Saturday, August 26, 2006

New groups included, report from groups having embroidered labels

I still get emails several times a week from people wanting to participate in the project, which is wonderful and the essence of this project. This week three new groups are in place, one in Argentina, and two in Oslo, Norway. Another group is waiting for material in Lofoten , North Norway.

The groups having held the event, express feeling being involved and engaged. Also that it matters and can help make a difference. In North of Norway, 24 people got together, including children to embroider labels and discussing the situation in Juárez. In Santa Fe, New Mexico, two particpants had been marching in Juárez two years before to protest and show support for the families. They contributed information and knowledge to the discussion.

News about Juárez states that 2 people in Arizona are taken into custody, maybe having been involved in the murders. A reporter in El Paso times and writer Diana Washington Valdez has just got her book out: Harvest of women, a book about Juárez. In an interview with her on a radio station in Houston she talked about how reportes and activists had been treatened after showing support. She believes in a binational effort in order to solve the cases.

Friday, August 18, 2006

Another day embroidering with students

Thursday I was back at the high school. The 14-year old boys and girls worked just as hard as their older schoolmates, embroidering the names of the missing and dead women of Juráez. One of the students wanted to involve some other friends outside school and her sister. They worked concentrated for a long time. One boy was sitting a bit apart from the others. When I asked if he needed any help, he said no and showed me a beautiful label embroidered with cross stitches he had learned as a boy from his grandmother! They had many questions regarding the situation in Juárez.
After more than 2 hours work and everyone dismissed, one student didn't want to leave before his label was done. He sat in the empty auditorium while I packed down my stuff, and finished his third label.
Thank you 9 and 10 graders, you have done a wonderful job! Lise

Tuesday, August 15, 2006

Embroidering for the Women of Juárez with students at Athlete high school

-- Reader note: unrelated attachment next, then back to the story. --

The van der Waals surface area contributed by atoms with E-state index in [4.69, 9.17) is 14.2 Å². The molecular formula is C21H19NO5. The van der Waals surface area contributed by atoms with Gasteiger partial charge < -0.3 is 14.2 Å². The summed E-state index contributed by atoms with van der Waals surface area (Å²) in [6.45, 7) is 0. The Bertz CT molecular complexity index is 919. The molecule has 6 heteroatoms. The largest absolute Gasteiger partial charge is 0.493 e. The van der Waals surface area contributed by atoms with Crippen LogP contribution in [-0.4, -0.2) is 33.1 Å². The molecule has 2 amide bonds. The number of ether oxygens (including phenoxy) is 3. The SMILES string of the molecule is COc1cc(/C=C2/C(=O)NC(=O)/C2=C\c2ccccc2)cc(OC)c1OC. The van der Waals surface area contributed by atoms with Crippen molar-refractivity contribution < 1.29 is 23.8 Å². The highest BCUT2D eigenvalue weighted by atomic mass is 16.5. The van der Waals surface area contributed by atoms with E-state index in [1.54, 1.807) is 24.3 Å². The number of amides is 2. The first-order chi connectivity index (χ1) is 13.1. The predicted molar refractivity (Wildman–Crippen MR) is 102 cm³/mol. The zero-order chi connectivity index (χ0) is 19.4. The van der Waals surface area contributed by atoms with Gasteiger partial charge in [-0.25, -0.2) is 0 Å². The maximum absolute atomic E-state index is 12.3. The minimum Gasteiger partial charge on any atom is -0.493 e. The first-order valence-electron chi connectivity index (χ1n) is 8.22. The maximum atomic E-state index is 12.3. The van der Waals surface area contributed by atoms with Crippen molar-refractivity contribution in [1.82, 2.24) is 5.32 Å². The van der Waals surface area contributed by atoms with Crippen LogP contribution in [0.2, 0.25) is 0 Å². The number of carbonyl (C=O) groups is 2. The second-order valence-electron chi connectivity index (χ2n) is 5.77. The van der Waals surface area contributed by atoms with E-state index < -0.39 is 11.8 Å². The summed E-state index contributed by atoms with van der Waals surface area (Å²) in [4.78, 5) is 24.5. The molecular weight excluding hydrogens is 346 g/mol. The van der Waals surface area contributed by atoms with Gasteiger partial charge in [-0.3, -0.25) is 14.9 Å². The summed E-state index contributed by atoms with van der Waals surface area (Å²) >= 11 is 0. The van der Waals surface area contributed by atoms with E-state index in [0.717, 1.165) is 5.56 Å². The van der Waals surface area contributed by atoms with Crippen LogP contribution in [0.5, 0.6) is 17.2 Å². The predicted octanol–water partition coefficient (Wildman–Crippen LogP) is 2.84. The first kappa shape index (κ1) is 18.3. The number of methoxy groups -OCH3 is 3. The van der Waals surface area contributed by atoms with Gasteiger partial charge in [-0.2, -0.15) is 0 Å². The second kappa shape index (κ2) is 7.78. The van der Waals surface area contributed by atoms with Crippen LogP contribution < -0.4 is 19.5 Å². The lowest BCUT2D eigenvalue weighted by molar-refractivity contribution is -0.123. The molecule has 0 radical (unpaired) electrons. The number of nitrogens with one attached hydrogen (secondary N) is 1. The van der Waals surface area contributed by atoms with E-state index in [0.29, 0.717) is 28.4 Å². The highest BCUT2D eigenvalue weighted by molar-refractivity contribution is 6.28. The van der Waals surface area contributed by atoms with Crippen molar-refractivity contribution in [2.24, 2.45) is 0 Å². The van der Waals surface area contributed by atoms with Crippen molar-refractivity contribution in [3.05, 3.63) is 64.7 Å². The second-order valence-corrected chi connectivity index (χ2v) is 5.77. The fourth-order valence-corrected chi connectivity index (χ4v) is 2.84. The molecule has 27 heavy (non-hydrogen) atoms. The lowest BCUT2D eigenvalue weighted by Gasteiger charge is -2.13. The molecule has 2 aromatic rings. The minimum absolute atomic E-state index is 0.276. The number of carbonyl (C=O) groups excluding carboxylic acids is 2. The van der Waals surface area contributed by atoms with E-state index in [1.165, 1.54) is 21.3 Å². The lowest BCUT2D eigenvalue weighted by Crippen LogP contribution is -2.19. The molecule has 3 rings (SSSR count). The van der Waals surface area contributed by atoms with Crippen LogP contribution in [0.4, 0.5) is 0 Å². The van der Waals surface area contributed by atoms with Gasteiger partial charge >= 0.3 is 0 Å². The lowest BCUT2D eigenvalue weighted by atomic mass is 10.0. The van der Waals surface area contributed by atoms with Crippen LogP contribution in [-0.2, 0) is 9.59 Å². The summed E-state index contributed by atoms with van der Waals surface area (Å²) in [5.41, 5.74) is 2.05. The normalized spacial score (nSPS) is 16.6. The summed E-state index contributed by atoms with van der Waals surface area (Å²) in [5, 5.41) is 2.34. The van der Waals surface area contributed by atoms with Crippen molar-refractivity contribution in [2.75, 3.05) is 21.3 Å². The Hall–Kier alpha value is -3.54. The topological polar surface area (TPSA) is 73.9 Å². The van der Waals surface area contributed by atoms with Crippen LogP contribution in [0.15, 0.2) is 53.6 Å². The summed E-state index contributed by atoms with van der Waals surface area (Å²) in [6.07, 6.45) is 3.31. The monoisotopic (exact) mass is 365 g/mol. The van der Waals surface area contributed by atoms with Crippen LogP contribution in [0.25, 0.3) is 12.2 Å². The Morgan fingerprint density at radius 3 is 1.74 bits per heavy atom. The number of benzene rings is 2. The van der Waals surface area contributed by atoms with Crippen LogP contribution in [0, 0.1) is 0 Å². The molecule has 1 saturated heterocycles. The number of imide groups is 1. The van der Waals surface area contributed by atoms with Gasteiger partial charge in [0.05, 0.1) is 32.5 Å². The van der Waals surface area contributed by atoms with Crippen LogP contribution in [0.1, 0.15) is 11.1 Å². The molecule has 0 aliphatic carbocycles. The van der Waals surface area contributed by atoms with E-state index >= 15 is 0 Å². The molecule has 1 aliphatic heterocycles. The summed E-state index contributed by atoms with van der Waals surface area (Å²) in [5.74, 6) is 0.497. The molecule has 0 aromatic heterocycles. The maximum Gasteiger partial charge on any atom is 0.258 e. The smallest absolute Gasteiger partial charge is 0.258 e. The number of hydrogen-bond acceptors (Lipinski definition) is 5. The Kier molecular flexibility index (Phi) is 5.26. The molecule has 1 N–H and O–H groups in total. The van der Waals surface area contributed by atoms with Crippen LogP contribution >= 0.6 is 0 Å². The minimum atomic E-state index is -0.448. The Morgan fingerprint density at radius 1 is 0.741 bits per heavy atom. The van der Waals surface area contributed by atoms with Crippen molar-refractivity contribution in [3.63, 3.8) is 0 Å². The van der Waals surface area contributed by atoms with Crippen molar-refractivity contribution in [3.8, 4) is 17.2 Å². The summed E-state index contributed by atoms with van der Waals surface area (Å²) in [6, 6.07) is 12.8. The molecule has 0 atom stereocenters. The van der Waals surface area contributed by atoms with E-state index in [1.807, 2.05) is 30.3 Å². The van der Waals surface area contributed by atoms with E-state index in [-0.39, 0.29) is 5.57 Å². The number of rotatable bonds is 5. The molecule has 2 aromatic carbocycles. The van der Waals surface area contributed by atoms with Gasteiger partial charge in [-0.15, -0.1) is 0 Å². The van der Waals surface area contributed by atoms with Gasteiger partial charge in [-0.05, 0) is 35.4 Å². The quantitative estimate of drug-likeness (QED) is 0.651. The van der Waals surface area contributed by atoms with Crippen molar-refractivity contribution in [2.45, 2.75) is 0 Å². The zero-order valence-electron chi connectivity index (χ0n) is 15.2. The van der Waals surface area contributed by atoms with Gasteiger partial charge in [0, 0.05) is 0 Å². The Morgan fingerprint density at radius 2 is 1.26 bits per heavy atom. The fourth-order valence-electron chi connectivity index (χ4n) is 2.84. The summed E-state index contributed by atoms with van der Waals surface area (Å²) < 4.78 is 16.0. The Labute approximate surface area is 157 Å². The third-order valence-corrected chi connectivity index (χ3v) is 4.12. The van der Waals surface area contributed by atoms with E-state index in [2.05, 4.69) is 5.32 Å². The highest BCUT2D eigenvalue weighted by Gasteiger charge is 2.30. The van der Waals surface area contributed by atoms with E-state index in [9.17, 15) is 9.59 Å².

Monday I went to NTG-u, a high school for athletes. Sixty, 15 year old boys and girls spent three hours embroidering and focusing their attention to the women of Juárez.
It was such a good experience. Although embroidering beeing very new to many of them, they all made one label, some made several.

The labels came out beautiful and very individual looking. Some spent 2 hours finishing, having the needle continously fall out, getting knots on the thread and so on. But it got finished! One made a beautiful hearth at the end of his unknown label,...several skipped the break to embroider some extra.They expressed thoughts about the names they were embroidering.

We listened to Mexican music, and lyrics made about Juárez. Thursday I am going back to the school, working with sixty 14-year olds. Looking forward to it!

Saturday, August 12, 2006

Norma Ledesma, mother of Paloma Escabar, found dead 29.03.02

Picture from the project

Countries /cities where groups are participating

I am very glad for the response the project has gotten. People have forwarded the invitation and almost every day I get an email from people wanting to participate.
Thanks to all!!
So far there are groups working in:

Alice Springs, Australia
Costa Rica
Bounes Saires, Argentina
Lancaster, Kentucky, USA
Simpsonville, Kentucky, USA
Anchorage, Alaska, USA
Santa Fe, New Mexico, USA
Houston, Texas, USA
Gotenberg, Sweden
Helsinki, Finland
Hampshire, UK
Yorkshire, UK
Madrid, Spain
West Malaysia
Lahore, Pakistan
Oslo, Norway

Thursday, August 10, 2006

Desconocida - Unknown - Ukjent

Desconocida - Unknown - Ukjent